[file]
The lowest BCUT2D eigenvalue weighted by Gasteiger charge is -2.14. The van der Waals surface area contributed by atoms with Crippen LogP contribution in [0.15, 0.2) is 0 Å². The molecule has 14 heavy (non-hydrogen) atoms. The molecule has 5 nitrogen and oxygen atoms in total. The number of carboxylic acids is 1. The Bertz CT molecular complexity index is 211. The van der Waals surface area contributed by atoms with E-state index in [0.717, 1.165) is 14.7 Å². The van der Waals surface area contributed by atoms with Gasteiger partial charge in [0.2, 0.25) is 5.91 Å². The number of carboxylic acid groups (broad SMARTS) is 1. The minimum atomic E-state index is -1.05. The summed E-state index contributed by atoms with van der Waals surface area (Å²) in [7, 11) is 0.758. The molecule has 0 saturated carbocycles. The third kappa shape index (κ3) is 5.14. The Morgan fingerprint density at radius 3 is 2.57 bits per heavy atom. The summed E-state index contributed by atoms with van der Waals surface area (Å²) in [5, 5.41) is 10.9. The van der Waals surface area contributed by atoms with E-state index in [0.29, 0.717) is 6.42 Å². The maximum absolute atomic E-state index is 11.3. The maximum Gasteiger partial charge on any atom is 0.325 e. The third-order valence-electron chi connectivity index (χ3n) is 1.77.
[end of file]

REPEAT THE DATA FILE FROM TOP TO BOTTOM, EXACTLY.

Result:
The lowest BCUT2D eigenvalue weighted by Gasteiger charge is -2.14. The van der Waals surface area contributed by atoms with Crippen LogP contribution in [0.15, 0.2) is 0 Å². The molecule has 14 heavy (non-hydrogen) atoms. The molecule has 5 nitrogen and oxygen atoms in total. The number of carboxylic acids is 1. The Bertz CT molecular complexity index is 211. The van der Waals surface area contributed by atoms with E-state index in [0.717, 1.165) is 14.7 Å². The van der Waals surface area contributed by atoms with Gasteiger partial charge in [0.2, 0.25) is 5.91 Å². The number of carboxylic acid groups (broad SMARTS) is 1. The minimum atomic E-state index is -1.05. The summed E-state index contributed by atoms with van der Waals surface area (Å²) in [7, 11) is 0.758. The molecule has 0 saturated carbocycles. The third kappa shape index (κ3) is 5.14. The Morgan fingerprint density at radius 3 is 2.57 bits per heavy atom. The summed E-state index contributed by atoms with van der Waals surface area (Å²) in [5, 5.41) is 10.9. The van der Waals surface area contributed by atoms with E-state index in [0.29, 0.717) is 6.42 Å². The maximum absolute atomic E-state index is 11.3. The maximum Gasteiger partial charge on any atom is 0.325 e. The third-order valence-electron chi connectivity index (χ3n) is 1.77.